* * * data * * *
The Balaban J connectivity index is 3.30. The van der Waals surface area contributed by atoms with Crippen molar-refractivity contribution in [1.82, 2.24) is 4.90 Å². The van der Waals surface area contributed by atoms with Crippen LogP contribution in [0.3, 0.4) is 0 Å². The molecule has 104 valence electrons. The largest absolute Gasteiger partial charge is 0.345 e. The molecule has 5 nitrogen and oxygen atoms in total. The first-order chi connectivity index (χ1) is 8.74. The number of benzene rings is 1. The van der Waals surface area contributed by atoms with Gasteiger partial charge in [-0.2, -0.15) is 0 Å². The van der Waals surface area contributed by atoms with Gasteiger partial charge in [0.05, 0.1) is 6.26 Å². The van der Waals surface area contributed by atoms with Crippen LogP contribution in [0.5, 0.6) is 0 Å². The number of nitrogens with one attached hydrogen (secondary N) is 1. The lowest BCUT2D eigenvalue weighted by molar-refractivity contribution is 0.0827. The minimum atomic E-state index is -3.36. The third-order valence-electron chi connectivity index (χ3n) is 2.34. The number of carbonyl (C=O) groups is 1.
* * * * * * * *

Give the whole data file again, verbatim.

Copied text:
The Balaban J connectivity index is 3.30. The van der Waals surface area contributed by atoms with Crippen molar-refractivity contribution in [1.82, 2.24) is 4.90 Å². The van der Waals surface area contributed by atoms with Crippen LogP contribution in [0.3, 0.4) is 0 Å². The molecule has 104 valence electrons. The largest absolute Gasteiger partial charge is 0.345 e. The molecule has 5 nitrogen and oxygen atoms in total. The first-order chi connectivity index (χ1) is 8.74. The number of benzene rings is 1. The van der Waals surface area contributed by atoms with Gasteiger partial charge in [-0.2, -0.15) is 0 Å². The van der Waals surface area contributed by atoms with Gasteiger partial charge in [0.05, 0.1) is 6.26 Å². The van der Waals surface area contributed by atoms with Crippen LogP contribution in [0.5, 0.6) is 0 Å². The number of nitrogens with one attached hydrogen (secondary N) is 1. The lowest BCUT2D eigenvalue weighted by molar-refractivity contribution is 0.0827. The minimum atomic E-state index is -3.36. The third-order valence-electron chi connectivity index (χ3n) is 2.34. The number of carbonyl (C=O) groups is 1.